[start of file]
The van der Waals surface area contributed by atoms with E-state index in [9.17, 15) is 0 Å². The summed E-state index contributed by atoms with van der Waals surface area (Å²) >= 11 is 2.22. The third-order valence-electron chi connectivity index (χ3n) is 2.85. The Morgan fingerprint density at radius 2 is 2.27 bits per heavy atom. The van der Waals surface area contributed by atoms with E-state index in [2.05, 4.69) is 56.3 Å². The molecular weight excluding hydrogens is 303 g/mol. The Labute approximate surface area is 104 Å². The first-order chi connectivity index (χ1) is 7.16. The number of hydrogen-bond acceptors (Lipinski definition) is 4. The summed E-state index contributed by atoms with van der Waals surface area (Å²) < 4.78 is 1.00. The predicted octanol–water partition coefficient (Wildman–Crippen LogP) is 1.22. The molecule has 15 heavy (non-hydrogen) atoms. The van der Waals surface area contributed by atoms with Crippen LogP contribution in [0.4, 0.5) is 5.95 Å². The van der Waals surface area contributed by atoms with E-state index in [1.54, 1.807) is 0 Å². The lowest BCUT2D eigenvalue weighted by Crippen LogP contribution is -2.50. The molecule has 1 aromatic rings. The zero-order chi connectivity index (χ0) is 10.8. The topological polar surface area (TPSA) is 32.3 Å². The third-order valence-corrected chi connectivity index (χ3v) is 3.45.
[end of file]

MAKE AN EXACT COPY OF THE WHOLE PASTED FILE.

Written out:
The van der Waals surface area contributed by atoms with E-state index in [9.17, 15) is 0 Å². The summed E-state index contributed by atoms with van der Waals surface area (Å²) >= 11 is 2.22. The third-order valence-electron chi connectivity index (χ3n) is 2.85. The Morgan fingerprint density at radius 2 is 2.27 bits per heavy atom. The van der Waals surface area contributed by atoms with E-state index in [2.05, 4.69) is 56.3 Å². The molecular weight excluding hydrogens is 303 g/mol. The Labute approximate surface area is 104 Å². The first-order chi connectivity index (χ1) is 7.16. The number of hydrogen-bond acceptors (Lipinski definition) is 4. The summed E-state index contributed by atoms with van der Waals surface area (Å²) < 4.78 is 1.00. The predicted octanol–water partition coefficient (Wildman–Crippen LogP) is 1.22. The molecule has 15 heavy (non-hydrogen) atoms. The van der Waals surface area contributed by atoms with Crippen LogP contribution in [0.4, 0.5) is 5.95 Å². The van der Waals surface area contributed by atoms with E-state index in [1.54, 1.807) is 0 Å². The lowest BCUT2D eigenvalue weighted by Crippen LogP contribution is -2.50. The molecule has 1 aromatic rings. The zero-order chi connectivity index (χ0) is 10.8. The topological polar surface area (TPSA) is 32.3 Å². The third-order valence-corrected chi connectivity index (χ3v) is 3.45.